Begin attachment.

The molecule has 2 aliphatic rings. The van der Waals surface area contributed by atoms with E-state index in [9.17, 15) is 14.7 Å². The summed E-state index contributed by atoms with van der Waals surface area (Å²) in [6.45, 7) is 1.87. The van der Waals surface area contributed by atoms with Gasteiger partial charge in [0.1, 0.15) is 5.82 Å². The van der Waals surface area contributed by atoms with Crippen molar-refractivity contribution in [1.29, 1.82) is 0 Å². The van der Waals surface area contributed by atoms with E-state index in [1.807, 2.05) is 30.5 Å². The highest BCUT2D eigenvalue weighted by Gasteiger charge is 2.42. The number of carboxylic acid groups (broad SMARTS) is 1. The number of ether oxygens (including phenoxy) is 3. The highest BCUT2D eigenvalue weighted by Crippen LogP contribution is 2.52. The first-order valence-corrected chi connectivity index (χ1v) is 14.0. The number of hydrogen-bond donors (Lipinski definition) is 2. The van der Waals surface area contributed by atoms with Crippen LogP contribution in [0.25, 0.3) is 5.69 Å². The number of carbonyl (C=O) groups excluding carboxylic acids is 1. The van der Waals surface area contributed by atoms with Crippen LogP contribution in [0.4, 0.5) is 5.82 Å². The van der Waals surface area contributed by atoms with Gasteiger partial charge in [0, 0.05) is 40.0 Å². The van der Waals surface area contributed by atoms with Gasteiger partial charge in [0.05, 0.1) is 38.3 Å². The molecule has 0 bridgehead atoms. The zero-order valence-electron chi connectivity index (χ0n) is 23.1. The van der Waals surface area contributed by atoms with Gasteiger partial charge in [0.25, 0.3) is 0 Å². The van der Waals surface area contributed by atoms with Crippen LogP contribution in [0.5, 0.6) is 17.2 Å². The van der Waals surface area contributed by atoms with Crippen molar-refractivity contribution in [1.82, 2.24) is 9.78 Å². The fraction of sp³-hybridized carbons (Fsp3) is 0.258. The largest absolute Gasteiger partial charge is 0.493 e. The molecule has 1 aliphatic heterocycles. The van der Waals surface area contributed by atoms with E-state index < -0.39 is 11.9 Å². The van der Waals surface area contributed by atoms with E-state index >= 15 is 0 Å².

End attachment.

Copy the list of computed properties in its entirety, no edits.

The molecule has 2 aliphatic rings. The van der Waals surface area contributed by atoms with E-state index in [9.17, 15) is 14.7 Å². The summed E-state index contributed by atoms with van der Waals surface area (Å²) in [6.45, 7) is 1.87. The van der Waals surface area contributed by atoms with Gasteiger partial charge in [0.1, 0.15) is 5.82 Å². The van der Waals surface area contributed by atoms with Crippen molar-refractivity contribution in [1.29, 1.82) is 0 Å². The van der Waals surface area contributed by atoms with E-state index in [1.807, 2.05) is 30.5 Å². The highest BCUT2D eigenvalue weighted by Gasteiger charge is 2.42. The number of carboxylic acid groups (broad SMARTS) is 1. The number of ether oxygens (including phenoxy) is 3. The highest BCUT2D eigenvalue weighted by Crippen LogP contribution is 2.52. The first-order valence-corrected chi connectivity index (χ1v) is 14.0. The number of hydrogen-bond donors (Lipinski definition) is 2. The van der Waals surface area contributed by atoms with Crippen LogP contribution in [0.25, 0.3) is 5.69 Å². The number of carbonyl (C=O) groups excluding carboxylic acids is 1. The van der Waals surface area contributed by atoms with Crippen LogP contribution in [0.4, 0.5) is 5.82 Å². The van der Waals surface area contributed by atoms with Gasteiger partial charge in [0, 0.05) is 40.0 Å². The van der Waals surface area contributed by atoms with Gasteiger partial charge in [0.05, 0.1) is 38.3 Å². The molecule has 0 bridgehead atoms. The zero-order valence-electron chi connectivity index (χ0n) is 23.1. The van der Waals surface area contributed by atoms with Gasteiger partial charge in [0.25, 0.3) is 0 Å². The van der Waals surface area contributed by atoms with Crippen LogP contribution in [0.5, 0.6) is 17.2 Å². The van der Waals surface area contributed by atoms with Crippen molar-refractivity contribution in [1.82, 2.24) is 9.78 Å². The fraction of sp³-hybridized carbons (Fsp3) is 0.258. The largest absolute Gasteiger partial charge is 0.493 e. The molecule has 1 aliphatic heterocycles. The van der Waals surface area contributed by atoms with E-state index < -0.39 is 11.9 Å². The van der Waals surface area contributed by atoms with E-state index >= 15 is 0 Å².